The French chapter of the European Business Aviation Association (EBAA France) is preparing for a restructuring under the leadership of its new president, Serge Chevillard. Last October, he took over from Olivier de l’Estoile, who stepped down from the presidency of the organization six months before the end of his term.
Unlike de l’Estoile, who essentially ran EBAA France while on secondment from his position as an executive with Dassault Aviation, Chevillard has to split his attention with his full-time job as managing director of the French provincial airport of Pays d’Ancenis. “There are important things to do that need several people to do them,” he told EBACE Convention News. “With good cooperation from colleagues, time and the opportunity to restructure we can create something intelligent to advance the interests of the players on the French business aviation scene. I am the driving force for restructuring but I am not alone.”
To date, Chevillard has concentrated on enhancing EBAA France’s business airports committee which, he says, is one of the main foundations for the association’s new structure. The seven-member committee, established in September 2004, most recently met at the end of March.
“There is no special status for business aviation and neither France nor any other European country actually defines what it is,” said Chevillard, reflecting on the lobbying challenge facing EBAA and its airport members. “Present general aviation rules apply but are not adapted to the special circumstances of our activity. What we are seeking to do is to define something that is not obvious: an identity for business aviation airports.”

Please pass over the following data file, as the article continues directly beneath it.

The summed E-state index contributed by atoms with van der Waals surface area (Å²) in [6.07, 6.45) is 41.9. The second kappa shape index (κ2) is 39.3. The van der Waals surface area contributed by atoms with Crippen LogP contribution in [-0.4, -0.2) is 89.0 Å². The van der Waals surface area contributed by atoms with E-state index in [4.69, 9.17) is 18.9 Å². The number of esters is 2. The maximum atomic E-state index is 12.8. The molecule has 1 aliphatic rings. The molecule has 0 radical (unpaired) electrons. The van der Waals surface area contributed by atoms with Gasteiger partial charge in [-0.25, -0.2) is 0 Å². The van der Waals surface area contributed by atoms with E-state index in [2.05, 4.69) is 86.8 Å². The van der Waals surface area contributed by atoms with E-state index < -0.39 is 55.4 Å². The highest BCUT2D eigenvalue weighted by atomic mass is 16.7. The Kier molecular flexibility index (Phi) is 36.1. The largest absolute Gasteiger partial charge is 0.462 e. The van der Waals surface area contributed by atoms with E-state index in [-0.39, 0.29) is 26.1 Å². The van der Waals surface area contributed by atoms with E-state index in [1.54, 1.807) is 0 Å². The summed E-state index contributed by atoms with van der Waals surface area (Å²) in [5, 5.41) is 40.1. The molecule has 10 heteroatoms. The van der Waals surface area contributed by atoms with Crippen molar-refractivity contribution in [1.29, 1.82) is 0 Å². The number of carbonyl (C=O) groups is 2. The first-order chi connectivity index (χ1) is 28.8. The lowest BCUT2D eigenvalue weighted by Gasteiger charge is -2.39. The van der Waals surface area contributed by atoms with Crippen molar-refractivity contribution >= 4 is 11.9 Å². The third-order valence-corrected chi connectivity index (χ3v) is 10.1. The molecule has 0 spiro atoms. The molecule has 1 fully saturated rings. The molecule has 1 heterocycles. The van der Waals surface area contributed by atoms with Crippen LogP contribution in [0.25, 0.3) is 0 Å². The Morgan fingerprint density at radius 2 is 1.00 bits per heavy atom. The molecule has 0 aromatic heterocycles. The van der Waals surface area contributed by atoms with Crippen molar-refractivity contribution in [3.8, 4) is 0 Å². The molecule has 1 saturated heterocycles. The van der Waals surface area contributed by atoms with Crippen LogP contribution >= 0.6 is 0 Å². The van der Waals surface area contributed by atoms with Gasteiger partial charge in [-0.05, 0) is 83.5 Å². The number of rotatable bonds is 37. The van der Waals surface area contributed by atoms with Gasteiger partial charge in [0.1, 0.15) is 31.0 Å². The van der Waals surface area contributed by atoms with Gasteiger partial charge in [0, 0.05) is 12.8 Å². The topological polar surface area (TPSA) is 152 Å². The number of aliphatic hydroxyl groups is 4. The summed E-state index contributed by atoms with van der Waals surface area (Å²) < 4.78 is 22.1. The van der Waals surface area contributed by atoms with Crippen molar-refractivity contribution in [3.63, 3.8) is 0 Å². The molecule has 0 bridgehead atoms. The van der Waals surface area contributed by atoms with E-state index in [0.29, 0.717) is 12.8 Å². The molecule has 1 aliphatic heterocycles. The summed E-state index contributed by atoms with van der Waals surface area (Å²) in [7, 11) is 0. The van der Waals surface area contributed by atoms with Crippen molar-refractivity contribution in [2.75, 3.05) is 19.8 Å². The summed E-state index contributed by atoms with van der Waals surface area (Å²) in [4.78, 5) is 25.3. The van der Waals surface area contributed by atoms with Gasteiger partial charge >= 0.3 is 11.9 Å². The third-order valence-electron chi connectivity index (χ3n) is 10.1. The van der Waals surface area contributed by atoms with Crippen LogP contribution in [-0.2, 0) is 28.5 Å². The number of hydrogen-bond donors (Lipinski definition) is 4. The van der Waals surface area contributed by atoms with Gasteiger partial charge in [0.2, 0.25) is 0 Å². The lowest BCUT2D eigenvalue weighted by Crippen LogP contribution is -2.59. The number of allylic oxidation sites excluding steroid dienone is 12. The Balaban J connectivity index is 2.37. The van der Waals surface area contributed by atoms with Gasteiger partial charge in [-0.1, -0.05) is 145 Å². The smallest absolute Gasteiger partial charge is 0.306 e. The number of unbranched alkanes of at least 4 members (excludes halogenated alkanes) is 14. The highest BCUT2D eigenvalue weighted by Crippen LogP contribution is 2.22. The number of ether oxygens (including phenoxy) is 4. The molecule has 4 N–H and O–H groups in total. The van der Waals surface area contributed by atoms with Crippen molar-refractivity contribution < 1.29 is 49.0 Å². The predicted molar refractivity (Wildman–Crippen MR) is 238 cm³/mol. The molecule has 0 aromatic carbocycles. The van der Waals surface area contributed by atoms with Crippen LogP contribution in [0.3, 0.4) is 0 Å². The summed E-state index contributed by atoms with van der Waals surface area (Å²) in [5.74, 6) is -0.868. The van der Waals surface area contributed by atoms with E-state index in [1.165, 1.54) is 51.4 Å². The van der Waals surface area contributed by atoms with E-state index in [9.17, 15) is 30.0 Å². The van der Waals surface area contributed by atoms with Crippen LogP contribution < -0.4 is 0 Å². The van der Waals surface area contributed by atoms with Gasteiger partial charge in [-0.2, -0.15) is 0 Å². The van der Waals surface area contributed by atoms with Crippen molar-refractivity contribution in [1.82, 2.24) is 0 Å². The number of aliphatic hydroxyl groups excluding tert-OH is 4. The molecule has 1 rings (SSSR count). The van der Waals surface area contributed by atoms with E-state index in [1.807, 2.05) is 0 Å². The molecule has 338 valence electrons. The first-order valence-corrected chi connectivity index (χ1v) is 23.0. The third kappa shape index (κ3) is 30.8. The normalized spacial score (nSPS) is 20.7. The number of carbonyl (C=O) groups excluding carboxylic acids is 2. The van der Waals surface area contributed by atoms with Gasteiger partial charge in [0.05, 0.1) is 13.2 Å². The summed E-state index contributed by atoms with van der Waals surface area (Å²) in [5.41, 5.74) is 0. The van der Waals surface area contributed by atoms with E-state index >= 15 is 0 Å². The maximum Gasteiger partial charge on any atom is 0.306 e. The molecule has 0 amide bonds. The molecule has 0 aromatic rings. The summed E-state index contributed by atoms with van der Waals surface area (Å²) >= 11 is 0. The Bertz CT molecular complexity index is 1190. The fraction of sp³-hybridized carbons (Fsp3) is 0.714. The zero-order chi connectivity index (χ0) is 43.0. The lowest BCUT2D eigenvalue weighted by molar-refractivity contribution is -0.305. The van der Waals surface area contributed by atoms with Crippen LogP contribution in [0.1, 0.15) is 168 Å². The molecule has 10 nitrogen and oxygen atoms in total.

Ultimately, EBAA France wants to establish a formal set of criteria and a labeling system for airports. Later this year, as a first step, it is preparing to publish a charter that would establish requirements that airports of all sizes would have to meet to qualify as business aviation gateways.
In addition to Paris Le Bourget, the six founding airports represented on EBAA France’s business aviation airports committee were Cannes Mandelieu, Lyon Bron, Avignon in the south of France, Le Touquet in the northwest and Pays d’Ancenis in the west. They have since been joined by Le Castellet in the south of France. “We are not recruiting but the door is open for others to apply as long as they meet the basic requirements and, when it has been formulated, the aims of the charter,” said Chevillard.
He said one major issue is the uncertainty surrounding governance of the airports. Traditionally, they have belonged to the government, which granted 30- to 40-year operating concessions to local chambers of commerce.
At the end of the 1990s, concessions were renewed but only on a three- to five-year basis, bringing strong objections from large chambers of commerce. Under new law, the chambers of commerce running the eight busiest airports will be considered as service providers rather than concession holders. “This has created a mess,” complained Chevillard. “Who wants to operate airports in such uncertainty?”